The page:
I’ll Take the Deluxe Triplecoat, Please.

 In Seriously?

Time for a confession. I have a good friend who tells me that I leave people with the impression that I have it together. I am about to blow that theory out of the water, pressure washer style. As it turns out, it takes quite a lot of work to perpetrate this fraud, as you are about to see.

The last few years have introduced me to the Albany area as I have had to travel there for conferences, etc. Though I have benefitted from my time there, I still cringe at the thought of driving in the downtown area. After all, I’m a small town girl and I haven’t parallel parked since I took my driver’s test when I was sixteen. Around these parts, there’s rarely an issue parking.

But, Albany…

Usually, I stay at a hotel and take the shuttle into the downtown area, but this meeting was held at the Department of Education so it required me to drive (gasp!) downtown and find a parking spot. Anxiety began its slow and insidious invasion of my soul…

But I’m a planner, as everyone who knows me is aware. I have always believed that preparation is the medicine for anything you are nervous about. This began with my wardrobe choice. As any woman knows, there is a trick to looking put together without looking like you are trying to look  put together. The worst thing is to look like you are trying too hard. It took me an hour and a half to select an outfit that filled the bill here. I went classic: Black pants and blazer, cream colored blouse, mother’s pearls.

As luck would have it, I had a hair appointment that morning, so my trusty hair dresser worked her magic on my thick and unruly mane. I don’t know how she does it and it is complete and utter fraud, but I don’t care. I felt good when I left the house.

I was ready. I had a collection of quarters in the event I had to use a parking meter (hopefully, there would be instructions). I had singles for the Thruway toll. I had a full tank of gas, the agenda copied, no fewer than 5 maps and sets of directions to my destination, and a GPS. I had the radio set on my favorite Pandora station. I remembered everything.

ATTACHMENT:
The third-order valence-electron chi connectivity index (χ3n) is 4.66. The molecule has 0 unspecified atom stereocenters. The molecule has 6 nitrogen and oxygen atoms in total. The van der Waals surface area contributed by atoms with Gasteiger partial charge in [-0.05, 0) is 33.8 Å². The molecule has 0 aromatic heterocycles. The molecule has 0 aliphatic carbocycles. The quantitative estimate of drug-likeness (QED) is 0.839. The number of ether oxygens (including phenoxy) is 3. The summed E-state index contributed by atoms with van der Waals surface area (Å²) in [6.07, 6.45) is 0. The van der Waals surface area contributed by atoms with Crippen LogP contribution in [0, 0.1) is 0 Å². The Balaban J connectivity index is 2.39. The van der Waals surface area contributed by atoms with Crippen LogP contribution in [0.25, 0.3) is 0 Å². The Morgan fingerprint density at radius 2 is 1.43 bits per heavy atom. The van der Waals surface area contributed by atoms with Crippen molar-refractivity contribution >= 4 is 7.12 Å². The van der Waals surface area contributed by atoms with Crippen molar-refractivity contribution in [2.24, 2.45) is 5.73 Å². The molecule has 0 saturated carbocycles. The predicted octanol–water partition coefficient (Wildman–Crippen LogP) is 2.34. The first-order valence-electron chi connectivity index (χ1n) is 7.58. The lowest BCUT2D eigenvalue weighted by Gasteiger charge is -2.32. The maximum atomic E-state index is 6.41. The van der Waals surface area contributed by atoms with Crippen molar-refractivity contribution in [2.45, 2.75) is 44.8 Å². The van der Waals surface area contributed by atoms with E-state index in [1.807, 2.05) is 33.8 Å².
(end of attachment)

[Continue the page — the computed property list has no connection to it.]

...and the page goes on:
Everything, that is except rolling the car window up all the way as I idled into the car wash.

Yes, that happened.

Running through the car wash was an impulsive decision on my part, but I was so put together, I figured, why not? It was on the way. It would have been fine, I think, except the husband called me right as I was running my card through the machine. I must have been distracted telling him where the laundry detergent was and neglected to roll the window up completely. And I always laughed at those signs reminding you to do that….

And so, it was all washed away. My stylish hair and my dignity. I was just hanging up when a flood of soapy water engulfed me, drenching my suit, destroying my hair, washing away my foundation…I sat there in shock. In wet shock.

But as it turns out, it washed away my anxiety as well. I laughed for most of the two hour drive to the Capital. It was like something out of a sitcom and I was reminded of the one lesson I tend to forget. Most of the things we worry about never even materialize, for in fact I found my way with no difficulty and parked with no problem. I looked like a wet rat, but that’s beside the point. I had that car fresh smell…

No, the real events sneak up on you with the power of a high pressure washer. And there’s no point in worrying because you don’t see them coming.

And so my mom was right, as always. Worry doesn’t change tomorrow. It just ruins today.
Featured Image: http://www.williamsburgfla.com/carwash.jpg

 

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Showing 2 comments
  • Sandra Lyndaker

    HYSTERICAL!!! And, so true! Your mother was a very wise woman!

  • Chad Broughman

    You did it again, Jennifer! An intriguing piece with a didactic overtone. Love it. You are so very gifted with the quill!

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